Whether or not UPR is really love, I think it might be a very good concept to teach foster parents to use for kids and those kids families. From what I understand, no matter how horrible someone's behavior is, the concept of UPR direct you to remember that this person is a human being, who was once a baby, and who is acting from pain and who contains with him or herself the ability to heal. That is not probably technically right, but it's the best I've got.

I would say that that describes pretty well the way I feel/think about Miss E and about all the mothers and fathers whom I don't even know whose children are in foster care. Foster parents are in the position of often knowing a great deal about the ways in which parents have failed their children. Some of us have blogs and we will share our sadness and our anger on our blogs. Some commenters, who know even less about the parents, will chime in with blanket condemnations of the parents. These comments always irritate me. Sometimes they "get" me so deeply that I write irritated posts. Though I agree that it is often necessary for children to be removed from their parents' care, I also always find that I have sympathy for them at the same time.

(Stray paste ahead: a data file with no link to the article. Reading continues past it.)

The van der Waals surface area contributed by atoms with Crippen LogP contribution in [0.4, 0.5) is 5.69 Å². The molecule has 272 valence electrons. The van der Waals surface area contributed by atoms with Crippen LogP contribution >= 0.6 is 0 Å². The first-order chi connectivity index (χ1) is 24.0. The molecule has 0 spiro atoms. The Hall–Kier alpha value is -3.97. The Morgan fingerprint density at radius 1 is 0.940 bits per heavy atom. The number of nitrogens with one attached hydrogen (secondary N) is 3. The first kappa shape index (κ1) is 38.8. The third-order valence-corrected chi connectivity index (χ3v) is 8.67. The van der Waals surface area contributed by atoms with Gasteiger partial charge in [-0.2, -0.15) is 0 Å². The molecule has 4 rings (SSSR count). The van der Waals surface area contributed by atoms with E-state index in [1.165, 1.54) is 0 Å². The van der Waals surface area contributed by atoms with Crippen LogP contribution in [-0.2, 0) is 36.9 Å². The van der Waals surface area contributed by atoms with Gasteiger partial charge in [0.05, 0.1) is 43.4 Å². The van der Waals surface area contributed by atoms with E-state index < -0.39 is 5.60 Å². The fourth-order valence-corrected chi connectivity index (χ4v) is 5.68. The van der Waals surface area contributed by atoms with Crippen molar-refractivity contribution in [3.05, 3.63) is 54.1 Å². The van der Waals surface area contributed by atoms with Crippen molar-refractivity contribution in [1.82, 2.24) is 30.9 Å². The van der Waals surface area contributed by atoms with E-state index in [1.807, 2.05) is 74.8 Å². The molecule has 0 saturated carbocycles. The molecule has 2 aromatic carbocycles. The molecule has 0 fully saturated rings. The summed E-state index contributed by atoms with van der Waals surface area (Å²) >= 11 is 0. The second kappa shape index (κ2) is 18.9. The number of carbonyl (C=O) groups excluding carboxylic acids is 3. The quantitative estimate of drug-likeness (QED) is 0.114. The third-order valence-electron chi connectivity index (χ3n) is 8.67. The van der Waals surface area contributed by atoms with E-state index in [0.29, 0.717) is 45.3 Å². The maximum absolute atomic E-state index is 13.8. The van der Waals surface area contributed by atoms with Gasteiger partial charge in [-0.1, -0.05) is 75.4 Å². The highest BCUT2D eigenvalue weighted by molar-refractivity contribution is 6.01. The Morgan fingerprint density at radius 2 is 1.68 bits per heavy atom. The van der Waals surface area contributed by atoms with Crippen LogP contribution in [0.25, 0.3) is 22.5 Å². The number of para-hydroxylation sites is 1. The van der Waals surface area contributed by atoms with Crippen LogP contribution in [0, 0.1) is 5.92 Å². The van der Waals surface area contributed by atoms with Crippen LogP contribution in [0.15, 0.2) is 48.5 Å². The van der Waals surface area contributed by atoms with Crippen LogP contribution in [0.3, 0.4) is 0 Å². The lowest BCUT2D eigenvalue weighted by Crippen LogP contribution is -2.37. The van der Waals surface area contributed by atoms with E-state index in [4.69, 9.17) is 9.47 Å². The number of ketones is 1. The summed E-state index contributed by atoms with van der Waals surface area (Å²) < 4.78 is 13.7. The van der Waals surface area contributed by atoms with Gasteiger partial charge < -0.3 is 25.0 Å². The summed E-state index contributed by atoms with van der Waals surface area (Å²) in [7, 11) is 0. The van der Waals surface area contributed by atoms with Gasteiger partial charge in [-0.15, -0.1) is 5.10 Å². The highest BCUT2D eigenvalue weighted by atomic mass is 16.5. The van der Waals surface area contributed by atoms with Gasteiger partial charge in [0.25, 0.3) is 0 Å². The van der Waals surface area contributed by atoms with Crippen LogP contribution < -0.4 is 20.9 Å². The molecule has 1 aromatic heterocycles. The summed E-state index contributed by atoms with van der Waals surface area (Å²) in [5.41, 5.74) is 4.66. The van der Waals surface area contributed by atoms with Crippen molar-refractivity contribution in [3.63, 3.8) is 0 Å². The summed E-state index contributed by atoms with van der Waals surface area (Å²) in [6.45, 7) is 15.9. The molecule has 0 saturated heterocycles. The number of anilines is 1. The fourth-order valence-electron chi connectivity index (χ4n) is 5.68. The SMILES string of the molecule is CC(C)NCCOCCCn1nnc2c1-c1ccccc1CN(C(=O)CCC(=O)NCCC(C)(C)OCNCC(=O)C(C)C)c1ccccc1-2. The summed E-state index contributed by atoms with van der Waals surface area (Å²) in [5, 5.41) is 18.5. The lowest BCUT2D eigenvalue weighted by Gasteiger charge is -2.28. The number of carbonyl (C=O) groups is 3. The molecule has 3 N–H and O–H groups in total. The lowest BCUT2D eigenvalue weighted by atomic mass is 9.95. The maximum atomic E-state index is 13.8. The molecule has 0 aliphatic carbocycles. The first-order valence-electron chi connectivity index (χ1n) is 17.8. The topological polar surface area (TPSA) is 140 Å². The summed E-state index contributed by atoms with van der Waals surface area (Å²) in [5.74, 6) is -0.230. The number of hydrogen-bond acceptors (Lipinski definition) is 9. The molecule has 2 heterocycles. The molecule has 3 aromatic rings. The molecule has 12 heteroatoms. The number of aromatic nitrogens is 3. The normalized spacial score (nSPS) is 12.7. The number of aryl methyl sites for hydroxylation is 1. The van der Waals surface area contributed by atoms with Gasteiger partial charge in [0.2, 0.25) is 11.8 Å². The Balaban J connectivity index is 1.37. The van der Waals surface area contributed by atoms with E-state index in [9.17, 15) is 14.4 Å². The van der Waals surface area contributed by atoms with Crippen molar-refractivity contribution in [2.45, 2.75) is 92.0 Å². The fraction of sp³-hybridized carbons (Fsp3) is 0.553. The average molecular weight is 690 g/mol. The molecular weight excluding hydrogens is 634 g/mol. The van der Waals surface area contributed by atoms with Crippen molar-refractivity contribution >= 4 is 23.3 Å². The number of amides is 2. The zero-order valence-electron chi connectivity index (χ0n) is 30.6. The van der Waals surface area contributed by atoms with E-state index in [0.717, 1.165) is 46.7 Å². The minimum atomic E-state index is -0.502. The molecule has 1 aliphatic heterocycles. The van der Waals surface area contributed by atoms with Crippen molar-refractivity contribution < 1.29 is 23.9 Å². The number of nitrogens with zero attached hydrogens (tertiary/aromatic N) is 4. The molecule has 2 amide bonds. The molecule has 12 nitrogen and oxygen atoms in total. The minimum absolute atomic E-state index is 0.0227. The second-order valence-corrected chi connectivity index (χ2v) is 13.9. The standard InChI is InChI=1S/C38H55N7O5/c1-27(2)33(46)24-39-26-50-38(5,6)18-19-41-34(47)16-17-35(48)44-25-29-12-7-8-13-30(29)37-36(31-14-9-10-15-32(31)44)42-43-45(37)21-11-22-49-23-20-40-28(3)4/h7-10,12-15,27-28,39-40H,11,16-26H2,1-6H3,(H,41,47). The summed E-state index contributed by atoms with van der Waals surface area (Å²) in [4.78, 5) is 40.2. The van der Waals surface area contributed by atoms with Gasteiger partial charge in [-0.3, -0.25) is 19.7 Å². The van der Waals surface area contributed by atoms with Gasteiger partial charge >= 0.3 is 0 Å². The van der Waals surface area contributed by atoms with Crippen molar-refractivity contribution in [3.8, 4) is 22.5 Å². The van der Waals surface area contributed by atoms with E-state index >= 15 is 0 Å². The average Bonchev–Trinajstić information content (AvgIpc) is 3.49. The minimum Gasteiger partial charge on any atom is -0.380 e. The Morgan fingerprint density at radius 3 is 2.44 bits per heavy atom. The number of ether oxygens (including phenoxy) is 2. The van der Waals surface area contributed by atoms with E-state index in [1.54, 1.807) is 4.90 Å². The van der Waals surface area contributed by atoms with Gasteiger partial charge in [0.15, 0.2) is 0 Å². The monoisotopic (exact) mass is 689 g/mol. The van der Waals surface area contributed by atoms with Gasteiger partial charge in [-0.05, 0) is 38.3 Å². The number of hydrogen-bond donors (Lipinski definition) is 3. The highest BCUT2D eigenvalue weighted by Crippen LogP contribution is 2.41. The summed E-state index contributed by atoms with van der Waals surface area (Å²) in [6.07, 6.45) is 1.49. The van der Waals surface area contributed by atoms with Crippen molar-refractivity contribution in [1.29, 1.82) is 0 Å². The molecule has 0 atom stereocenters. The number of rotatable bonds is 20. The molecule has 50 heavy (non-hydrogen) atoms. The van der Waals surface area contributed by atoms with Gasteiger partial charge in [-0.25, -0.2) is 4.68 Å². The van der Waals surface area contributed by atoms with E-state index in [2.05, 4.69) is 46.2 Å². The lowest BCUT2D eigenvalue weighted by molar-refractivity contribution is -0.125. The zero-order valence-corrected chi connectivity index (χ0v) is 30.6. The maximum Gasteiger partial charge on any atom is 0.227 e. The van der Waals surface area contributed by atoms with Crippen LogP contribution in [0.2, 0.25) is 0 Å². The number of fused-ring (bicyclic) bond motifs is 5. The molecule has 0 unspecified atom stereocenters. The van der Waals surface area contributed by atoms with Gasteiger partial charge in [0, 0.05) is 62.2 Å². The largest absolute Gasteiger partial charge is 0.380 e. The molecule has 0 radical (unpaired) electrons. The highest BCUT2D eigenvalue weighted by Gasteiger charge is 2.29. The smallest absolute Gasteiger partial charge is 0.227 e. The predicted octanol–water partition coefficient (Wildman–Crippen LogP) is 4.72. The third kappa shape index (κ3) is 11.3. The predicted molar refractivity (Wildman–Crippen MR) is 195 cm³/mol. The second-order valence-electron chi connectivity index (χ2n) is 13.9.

I can have moments of UPR for my father, whom I do not trust and for whom I still have a great deal of anger. I know what his mother did to him. I know it was worse than what he did to me. He had a responsibility not to do what he did; he is to be held responsible for doing it; but when I think about his childhood, I cannot hate him. These moments of sympathy do not lead me to think that I should trust him in any way. They do not change what happened and who he is. However, as long though as I am thinking about the child in the corner of the kitchen with untreated broken bones, I cannot hate.